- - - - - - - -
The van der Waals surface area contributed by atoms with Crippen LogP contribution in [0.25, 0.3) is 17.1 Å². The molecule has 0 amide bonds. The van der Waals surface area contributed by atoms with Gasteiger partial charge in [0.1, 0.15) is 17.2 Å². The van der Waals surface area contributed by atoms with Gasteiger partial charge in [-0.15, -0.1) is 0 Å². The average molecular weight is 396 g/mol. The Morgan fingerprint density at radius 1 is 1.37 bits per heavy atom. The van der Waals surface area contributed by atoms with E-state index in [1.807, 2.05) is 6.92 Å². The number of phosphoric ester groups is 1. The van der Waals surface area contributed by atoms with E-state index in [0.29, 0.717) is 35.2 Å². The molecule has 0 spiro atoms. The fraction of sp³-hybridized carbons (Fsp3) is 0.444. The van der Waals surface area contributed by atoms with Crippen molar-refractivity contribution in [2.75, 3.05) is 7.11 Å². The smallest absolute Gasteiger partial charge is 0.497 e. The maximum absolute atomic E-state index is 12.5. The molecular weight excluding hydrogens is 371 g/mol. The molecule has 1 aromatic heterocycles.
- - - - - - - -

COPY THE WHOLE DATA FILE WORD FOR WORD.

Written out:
The van der Waals surface area contributed by atoms with Crippen LogP contribution in [0.25, 0.3) is 17.1 Å². The molecule has 0 amide bonds. The van der Waals surface area contributed by atoms with Gasteiger partial charge in [0.1, 0.15) is 17.2 Å². The van der Waals surface area contributed by atoms with Gasteiger partial charge in [-0.15, -0.1) is 0 Å². The average molecular weight is 396 g/mol. The Morgan fingerprint density at radius 1 is 1.37 bits per heavy atom. The van der Waals surface area contributed by atoms with E-state index in [1.807, 2.05) is 6.92 Å². The number of phosphoric ester groups is 1. The van der Waals surface area contributed by atoms with E-state index in [0.29, 0.717) is 35.2 Å². The molecule has 0 spiro atoms. The fraction of sp³-hybridized carbons (Fsp3) is 0.444. The van der Waals surface area contributed by atoms with Crippen molar-refractivity contribution in [2.75, 3.05) is 7.11 Å². The smallest absolute Gasteiger partial charge is 0.497 e. The maximum absolute atomic E-state index is 12.5. The molecular weight excluding hydrogens is 371 g/mol. The molecule has 1 aromatic heterocycles.